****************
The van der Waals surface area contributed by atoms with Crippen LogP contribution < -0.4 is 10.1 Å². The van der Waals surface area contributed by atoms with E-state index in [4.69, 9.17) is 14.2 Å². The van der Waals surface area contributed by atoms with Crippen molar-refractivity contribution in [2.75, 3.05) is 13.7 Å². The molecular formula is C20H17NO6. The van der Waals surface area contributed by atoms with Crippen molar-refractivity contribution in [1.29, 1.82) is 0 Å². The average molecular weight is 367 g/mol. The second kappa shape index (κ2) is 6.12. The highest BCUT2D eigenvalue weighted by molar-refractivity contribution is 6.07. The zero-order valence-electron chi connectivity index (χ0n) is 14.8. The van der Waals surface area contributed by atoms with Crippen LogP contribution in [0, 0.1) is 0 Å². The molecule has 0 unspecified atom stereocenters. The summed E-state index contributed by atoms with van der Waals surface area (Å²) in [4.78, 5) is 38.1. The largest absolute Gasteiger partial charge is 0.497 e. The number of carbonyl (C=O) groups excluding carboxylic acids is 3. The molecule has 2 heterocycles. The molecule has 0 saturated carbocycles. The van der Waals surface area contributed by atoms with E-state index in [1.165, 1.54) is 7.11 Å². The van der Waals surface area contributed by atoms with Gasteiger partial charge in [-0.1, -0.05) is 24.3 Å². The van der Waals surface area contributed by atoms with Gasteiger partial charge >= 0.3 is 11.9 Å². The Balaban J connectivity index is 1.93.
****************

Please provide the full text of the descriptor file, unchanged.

The van der Waals surface area contributed by atoms with Crippen LogP contribution < -0.4 is 10.1 Å². The van der Waals surface area contributed by atoms with E-state index in [4.69, 9.17) is 14.2 Å². The van der Waals surface area contributed by atoms with Crippen molar-refractivity contribution in [2.75, 3.05) is 13.7 Å². The molecular formula is C20H17NO6. The van der Waals surface area contributed by atoms with Crippen molar-refractivity contribution in [1.29, 1.82) is 0 Å². The average molecular weight is 367 g/mol. The second kappa shape index (κ2) is 6.12. The highest BCUT2D eigenvalue weighted by molar-refractivity contribution is 6.07. The zero-order valence-electron chi connectivity index (χ0n) is 14.8. The van der Waals surface area contributed by atoms with Crippen LogP contribution in [0, 0.1) is 0 Å². The molecule has 0 unspecified atom stereocenters. The summed E-state index contributed by atoms with van der Waals surface area (Å²) in [4.78, 5) is 38.1. The largest absolute Gasteiger partial charge is 0.497 e. The number of carbonyl (C=O) groups excluding carboxylic acids is 3. The molecule has 2 heterocycles. The molecule has 0 saturated carbocycles. The van der Waals surface area contributed by atoms with E-state index in [1.165, 1.54) is 7.11 Å². The van der Waals surface area contributed by atoms with Gasteiger partial charge in [-0.1, -0.05) is 24.3 Å². The van der Waals surface area contributed by atoms with Gasteiger partial charge >= 0.3 is 11.9 Å². The Balaban J connectivity index is 1.93.